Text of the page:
UCL establishes its presence at Stevenage Bioscience Catalyst

12 March 2014

UCL has established its presence in the Stevenage Bioscience Catalyst (SBC) through moving three research projects into laboratory space there.

These projects – together with Puridify, a spin-off company of UCL Department of Biochemical Engineering – will properly establish UCL’s presence in SBC.

Stevenage Bioscience Catalyst press release

The initiative is part of UCL’s drive to engage more closely with the biotechnology and pharmaceutical industries for translating its research to meaningful innovation for improving patients’ health and quality of life.

These research projects have been strategically chosen by UCL’s Translational Research Office in the UCL School of Life and Medical Sciences and by UCL Business PLC (UCLB), the university’s technology transfer company. They were selected because of their commercialisation potential and the benefits that the SBC open innovation campus will offer.

The innovative model will see academic and industry research staff work side-by-side on potential therapeutics in a way which, it is hoped, will speed their development and delivery to patients.

The projects – which are co-funded by the Higher Education Funding Council England (HEFCE) catalyst fund and the National Institute for Health Research (NIHR) University College London Hospitals Biomedical Research Centre – have taken up residence in separate laboratories with state of art facilities for research in chemistry, biology and clean manufacturing.

The first research project is from the laboratory of Professors Alexander Seifalian and George Hamilton to develop vascular and coronary artery bypass grafts. It will be project managed by UCLB, who will develop laboratory space in the SBC into a clean manufacturing environment for a first-in-human clinical investigation of a new generation of biocompatible grafts.

The second project in the chemistry laboratory will use a novel platform of chemistries, developed by the teams of Professor Stephen Caddick and Dr James Baker – co-founders of ThioLogics Ltd – to develop well-defined, stable and consistent antibody drug conjugates (ADCs) for the treatment of cancer. ADCs combine the unique targeting capabilities of antibodies with the cancer-killing ability of cytotoxic drugs. 

The Stevenage Biosciences Catalyst provides unrivalled incubation facilities for the progression of frontier research, all in an open innovation environment which is optimised for working with industry which should accelerate the progression of these projects for economic and health benefit.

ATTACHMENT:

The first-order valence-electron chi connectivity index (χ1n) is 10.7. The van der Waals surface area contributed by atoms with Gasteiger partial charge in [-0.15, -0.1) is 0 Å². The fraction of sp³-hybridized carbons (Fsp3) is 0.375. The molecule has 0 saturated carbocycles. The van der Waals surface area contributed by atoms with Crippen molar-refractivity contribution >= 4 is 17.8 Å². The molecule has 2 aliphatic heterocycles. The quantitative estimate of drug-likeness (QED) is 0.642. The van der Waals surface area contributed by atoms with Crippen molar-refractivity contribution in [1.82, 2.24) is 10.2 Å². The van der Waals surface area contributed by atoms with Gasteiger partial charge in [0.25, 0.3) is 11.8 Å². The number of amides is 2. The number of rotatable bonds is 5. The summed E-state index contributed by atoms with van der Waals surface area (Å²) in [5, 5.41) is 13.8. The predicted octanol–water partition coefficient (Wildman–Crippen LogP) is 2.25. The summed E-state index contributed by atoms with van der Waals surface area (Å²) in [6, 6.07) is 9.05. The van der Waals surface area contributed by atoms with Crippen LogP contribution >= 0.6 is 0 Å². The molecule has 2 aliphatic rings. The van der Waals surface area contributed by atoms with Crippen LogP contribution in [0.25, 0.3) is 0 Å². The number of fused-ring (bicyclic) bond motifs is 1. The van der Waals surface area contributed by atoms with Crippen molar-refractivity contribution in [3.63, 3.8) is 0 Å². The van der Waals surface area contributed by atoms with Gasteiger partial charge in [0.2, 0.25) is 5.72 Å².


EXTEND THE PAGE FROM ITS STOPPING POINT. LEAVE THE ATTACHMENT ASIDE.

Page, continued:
Professor Stephen Caddick (UCL Vice-Provost, Enterprise)

The third project will be located within the biology laboratory and will be led by Professor Rachel Chambers from UCL’s Centre for Inflammation and Tissue Repair within the Division of Medicine. The project under the day-to-day direction of Dr Andrew Williams, will investigate potential therapeutics for the treatment of neutrophilic inflammation.

Commenting on these projects, Professor Sir John Tooke, Vice-Provost (Health) at UCL, said:

“UCL has made a strategic decision to take up lab space in SBC to accelerate the translation of cutting edge research into new therapeutic opportunities.

“The projects have been chosen because of their high potential to benefit from the collaborative research environment in the Catalyst. The relationships built from such work will foster the collaborative environment between academia and medical science industries so vital for medical innovation.”

Professor Stephen Caddick, Vice-Provost (Enterprise) at UCL, said:

“The Stevenage Biosciences Catalyst provides unrivalled incubation facilities for the progression of frontier research, all in an open innovation environment which is optimised for working with industry which should accelerate the progression of these projects for economic and health benefit.

“My team and I are looking forward to progressing our own specific programme and bringing the benefits to patients in the future.”

Dr Martino Picardo, CEO of the Stevenage Biosciences Catalyst, said:

“We are delighted to welcome UCL’s projects to the Stevenage Bioscience Catalyst.

“UCL’s research in the field of medical and life sciences is world-leading and once commercialised successfully, these projects stand potentially to make a real contribution to the health and quality of life of patients.”

Professor Bryan Williams, Director of the National Institute for Health Research UCL Hospitals Biomedical Research Centre, added:

“We are delighted at the BRC that this initiative is moving into the next phase. I see this as a crucial move in our bid to fast track the development of new treatments that will have a direct effect on patient care.

“The arrival of three ground-breaking UCL research projects at Stevenage Bioscience Catalyst opens up an exciting new future.”

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